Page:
Month: December 2015
I’ve been messing about with Azure AD join in Windows 10 recently, and made what was ultimately a stupid mistake, but the error message and behaviour didn’t make realising my mistake terribly easy.
In my scenario, I had configured Azure AD for domain join, configured which users were allowed to join, and setup auto-enrollment for Intune. I jumped on to a new machine, and it worked sweet. Wicked I thought.
Then I got someone else to try.. and it didn’t work.
They got through the authentication step, multi-factor auth, and confirmed the org details presented back were correct. Then it failed with a super unhelpful “something has gone wrong” message, with an error code of 80180008.
I asked the internet. The internet didn’t know.
So I applied brain.. and realised I’m an idiot.
The back-of-a-napkin steps that occurs during the join process is as follows:
- Authenticate against Azure AD (or proxy auth via ADFS if that’s your bag).
- Azure confirms if you’re allowed to domain join and processes the join.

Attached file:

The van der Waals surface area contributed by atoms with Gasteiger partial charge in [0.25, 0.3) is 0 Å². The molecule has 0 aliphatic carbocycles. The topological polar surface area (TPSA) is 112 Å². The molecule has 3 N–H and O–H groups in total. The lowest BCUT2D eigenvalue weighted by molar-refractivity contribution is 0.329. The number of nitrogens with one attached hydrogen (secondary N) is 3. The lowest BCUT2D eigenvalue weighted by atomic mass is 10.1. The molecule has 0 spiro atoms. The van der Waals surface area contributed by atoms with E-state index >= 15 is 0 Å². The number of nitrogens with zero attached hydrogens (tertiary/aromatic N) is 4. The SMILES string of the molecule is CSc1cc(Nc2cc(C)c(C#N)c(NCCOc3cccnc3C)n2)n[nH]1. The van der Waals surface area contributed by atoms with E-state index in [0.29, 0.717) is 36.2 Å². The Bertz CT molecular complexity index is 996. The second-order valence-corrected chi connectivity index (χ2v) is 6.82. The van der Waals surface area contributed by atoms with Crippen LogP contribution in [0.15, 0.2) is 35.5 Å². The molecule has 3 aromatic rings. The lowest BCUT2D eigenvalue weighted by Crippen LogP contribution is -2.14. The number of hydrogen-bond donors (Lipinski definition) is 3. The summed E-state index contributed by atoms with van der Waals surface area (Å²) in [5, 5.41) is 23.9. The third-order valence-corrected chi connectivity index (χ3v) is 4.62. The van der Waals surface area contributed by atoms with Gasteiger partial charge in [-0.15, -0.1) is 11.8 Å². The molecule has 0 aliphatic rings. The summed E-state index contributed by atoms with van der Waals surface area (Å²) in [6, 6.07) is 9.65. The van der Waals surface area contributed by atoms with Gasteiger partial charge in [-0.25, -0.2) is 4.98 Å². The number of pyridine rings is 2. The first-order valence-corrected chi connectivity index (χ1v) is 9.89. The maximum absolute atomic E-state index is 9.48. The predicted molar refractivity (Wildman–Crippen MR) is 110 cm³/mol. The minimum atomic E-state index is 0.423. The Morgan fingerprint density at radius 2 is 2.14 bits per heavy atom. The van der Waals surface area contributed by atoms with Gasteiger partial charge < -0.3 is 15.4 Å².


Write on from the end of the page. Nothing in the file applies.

- Azure hands off to Intune to manage the device enrollment.
What was happening in my case was steps 1 and 2 were working fine, but when it came time to enroll in Intune, it was checking the license assignment for the user and low and behold, the user didn’t have one, so rejected the enrollment.
Duh! Like I said, idiot.
It would be super awesome if perhaps Microsoft could improve the feedback to the user with a useful ‘you are not licensed for device enrollment’ type message, but I guess you can’t have everything.
So if like me you forget to sort your user licensing, expect to hit error 80180008. Luckily you just need to assign the user an Intune license (either direct or via EMS) and you’re sorted.